Sunday, March 20, 2011

The Numbers Don't Lie

The main contention of those Old Town residents who support Boardman Lake Avenue is that this north-south road will solve east-west traffic.

I wanted to test this hypothesis. I collected the traffic count numbers from the Gourdie Fraser studies.

-p. 14, Gourdie Fraser Engineering Study for Boardman Lake Avenue, 1994, (traffic counts done predominantly in July, including July 5th!, and August, 1989)

-Table III-1, Gourdie Fraser Engineering Study Update, 1998, (traffic counts done predominantly after Memorial Day and early June, 1990)

I took those numbers and put them into a table (link to a MS Excel sheet).

The numbers show:

-Traffic on Cass St is predominantly downtown traffic. If Boardman Lake Avenue was going to take traffic off Cass St north of 14th then there should be a large difference in traffic on Cass north and south of Eighth St.

There isn't:
10,580 on Cass south of 8th is about equal to 9,699 on Cass north of 8th St.

This confirms that many people on Cass are heading downtown.

-Traffic decreased by 30% on Cass St between Eighth and Fourteenth from the traffic counts done in 1989/1990 versus 1997.

-Traffic on Eighth and Fourteenth streets are not related.

If traffic was using 14th St to get to 8th then these numbers should be roughly equivalent.

17,715 on 14th St is much less than the 29,609 vehicles on 8th east of Boardman Ave.

-We already have a Boardman Lake Avenue. It is Lake Ave and only 3,074 vehicles per day were using it in 1998.

-So what about the 14,514 vehicles on Cass St south of 14th?

14,514 vehicles on this stretch.

3,074 on Lake Ave + 10,580 on Cass St north of 14th = 13,654

This shows that we are not dealing with east-west traffic but north-south traffic into and out of downtown.

-If we assume the projections from Gourdie Fraser are correct (although there is no basis for them), then 18,000 vehicles will be speeding up and down the shore of Boardman Lake on the new avenue. This is equivalent to the traffic on 14th St between Union and Division. Have you ever tried to cross 14th St as a pedestrian? Why would we do this to our Boardman Lake trail? This avenue would completely cut off the neighborhood while increasing overall traffic.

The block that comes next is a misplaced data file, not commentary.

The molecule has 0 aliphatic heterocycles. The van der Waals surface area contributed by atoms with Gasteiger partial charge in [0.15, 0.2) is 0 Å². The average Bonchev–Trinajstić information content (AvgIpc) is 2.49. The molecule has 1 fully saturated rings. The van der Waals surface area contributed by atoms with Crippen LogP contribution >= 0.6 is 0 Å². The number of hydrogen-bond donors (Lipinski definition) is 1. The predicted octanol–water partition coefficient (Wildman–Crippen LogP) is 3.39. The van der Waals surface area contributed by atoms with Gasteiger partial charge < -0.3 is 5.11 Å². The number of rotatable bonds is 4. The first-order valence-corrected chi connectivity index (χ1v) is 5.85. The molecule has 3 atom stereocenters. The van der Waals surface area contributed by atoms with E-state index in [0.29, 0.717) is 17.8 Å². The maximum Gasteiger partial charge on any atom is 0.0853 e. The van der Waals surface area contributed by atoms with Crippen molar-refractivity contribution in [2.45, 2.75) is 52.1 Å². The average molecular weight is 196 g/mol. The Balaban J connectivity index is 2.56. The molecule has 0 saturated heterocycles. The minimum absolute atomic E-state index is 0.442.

Other numbers from

-The population of Grand Traverse County has declined by 2.5% since 2000, and the population of Traverse City has declined 4.5% since 1990.

-15,266 people come into Traverse City to work (105% of the population). 76% of them drive. The leave for work at 8 AM and return at 5 PM. Their drive is 10-20 minutes each way. And 90% of the cars are single occupancy.

Other numbers:
-In 1989 gasoline average $1.72/gallon in today's dollars, in 1997 it was $1.68. (Source: DOE, Retail Motor Gasoline and On-Highway Diesel Fuel Prices, 1949-2009)

-5 yr average gasoline prices from GasBuddy

What these numbers mean to me are the traffic counts from the 1990's are unreliable due to being taken in the summer tourism season; more people drive when gas prices are lower; the city population is getting older and declining; and currently jobs require people to come into the city.

That leaves me with these questions:

-Is this a problem that requires a $5 million solution?

-Why would traffic decrease on Cass St? How do we still not know where traffic is coming and going?

-If brownfield funds become unavailable (See
IPR: State Tax Reforms Could Diminish Interest In Urban Redevelopment) is this road a prudent investment by the city?

-Whatever people perceive this traffic problem to be, is it a problem that will exist with $5+/gallon gasoline? With a smaller city population? With more people telecommuting?

-When you look at the number of commuters heading into downtown for work, is this a problem that can be solved with a new street? Do we have a traffic problem or a housing problem?

-Is this a driving problem or a people problem? Cities are for people, right?

That's why cities all over are tearing out highways rather than building new ones. As described in this CS Monitor story:
Downtown need a makeover? More cities are razing urban highways
...cities across the United States look to erase some of the damage from urban highway construction of the 1950s and '60s – tearing up or replacing the roadways and attempting to restitch bulldozed neighborhoods.

We all want the same thing. We want a safe neighborhood with slower traffic going through it. And these numbers leave me unconvinced that the proposed Boardman Lake Avenue will make Old Town a safer place.

Theme song for this post from The Mynabirds, "Numbers Don't Lie"